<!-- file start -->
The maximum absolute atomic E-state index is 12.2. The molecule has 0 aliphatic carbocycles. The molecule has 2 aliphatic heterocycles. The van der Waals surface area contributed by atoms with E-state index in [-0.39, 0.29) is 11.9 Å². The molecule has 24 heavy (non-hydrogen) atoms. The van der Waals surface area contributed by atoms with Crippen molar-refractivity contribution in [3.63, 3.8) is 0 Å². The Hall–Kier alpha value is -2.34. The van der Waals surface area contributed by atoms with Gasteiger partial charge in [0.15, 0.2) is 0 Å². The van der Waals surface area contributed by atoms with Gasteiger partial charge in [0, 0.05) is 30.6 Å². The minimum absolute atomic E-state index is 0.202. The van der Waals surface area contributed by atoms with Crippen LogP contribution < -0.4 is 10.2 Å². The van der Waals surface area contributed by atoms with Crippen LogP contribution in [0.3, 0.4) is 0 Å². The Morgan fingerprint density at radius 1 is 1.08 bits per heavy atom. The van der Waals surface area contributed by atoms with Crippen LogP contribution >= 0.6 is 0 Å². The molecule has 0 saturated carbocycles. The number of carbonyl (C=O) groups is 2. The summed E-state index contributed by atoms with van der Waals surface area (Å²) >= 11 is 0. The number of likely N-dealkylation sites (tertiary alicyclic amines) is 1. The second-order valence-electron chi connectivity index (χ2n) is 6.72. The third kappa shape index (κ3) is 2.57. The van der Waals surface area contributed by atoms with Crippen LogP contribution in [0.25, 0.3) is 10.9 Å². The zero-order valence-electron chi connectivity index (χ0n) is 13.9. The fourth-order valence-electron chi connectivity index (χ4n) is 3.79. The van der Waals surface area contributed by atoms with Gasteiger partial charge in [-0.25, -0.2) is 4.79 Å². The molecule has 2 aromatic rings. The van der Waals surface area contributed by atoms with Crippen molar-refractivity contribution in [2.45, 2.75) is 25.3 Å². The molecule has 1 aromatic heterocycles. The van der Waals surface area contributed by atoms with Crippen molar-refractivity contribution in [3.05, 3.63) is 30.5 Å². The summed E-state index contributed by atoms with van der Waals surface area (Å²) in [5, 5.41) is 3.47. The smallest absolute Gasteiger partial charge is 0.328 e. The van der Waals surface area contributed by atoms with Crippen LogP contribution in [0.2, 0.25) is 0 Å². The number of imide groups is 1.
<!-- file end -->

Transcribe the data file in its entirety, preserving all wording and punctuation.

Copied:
The maximum absolute atomic E-state index is 12.2. The molecule has 0 aliphatic carbocycles. The molecule has 2 aliphatic heterocycles. The van der Waals surface area contributed by atoms with E-state index in [-0.39, 0.29) is 11.9 Å². The molecule has 24 heavy (non-hydrogen) atoms. The van der Waals surface area contributed by atoms with Crippen molar-refractivity contribution in [3.63, 3.8) is 0 Å². The Hall–Kier alpha value is -2.34. The van der Waals surface area contributed by atoms with Gasteiger partial charge in [0.15, 0.2) is 0 Å². The van der Waals surface area contributed by atoms with Gasteiger partial charge in [0, 0.05) is 30.6 Å². The minimum absolute atomic E-state index is 0.202. The van der Waals surface area contributed by atoms with Crippen LogP contribution < -0.4 is 10.2 Å². The van der Waals surface area contributed by atoms with Crippen LogP contribution in [0.3, 0.4) is 0 Å². The Morgan fingerprint density at radius 1 is 1.08 bits per heavy atom. The van der Waals surface area contributed by atoms with Crippen LogP contribution >= 0.6 is 0 Å². The molecule has 0 saturated carbocycles. The number of carbonyl (C=O) groups is 2. The summed E-state index contributed by atoms with van der Waals surface area (Å²) >= 11 is 0. The number of likely N-dealkylation sites (tertiary alicyclic amines) is 1. The second-order valence-electron chi connectivity index (χ2n) is 6.72. The third kappa shape index (κ3) is 2.57. The van der Waals surface area contributed by atoms with Crippen LogP contribution in [0.25, 0.3) is 10.9 Å². The zero-order valence-electron chi connectivity index (χ0n) is 13.9. The fourth-order valence-electron chi connectivity index (χ4n) is 3.79. The van der Waals surface area contributed by atoms with Gasteiger partial charge in [-0.25, -0.2) is 4.79 Å². The molecule has 2 aromatic rings. The van der Waals surface area contributed by atoms with Crippen molar-refractivity contribution in [2.45, 2.75) is 25.3 Å². The molecule has 1 aromatic heterocycles. The van der Waals surface area contributed by atoms with Crippen molar-refractivity contribution in [3.05, 3.63) is 30.5 Å². The summed E-state index contributed by atoms with van der Waals surface area (Å²) in [5, 5.41) is 3.47. The smallest absolute Gasteiger partial charge is 0.328 e. The van der Waals surface area contributed by atoms with Crippen LogP contribution in [0.2, 0.25) is 0 Å². The number of imide groups is 1.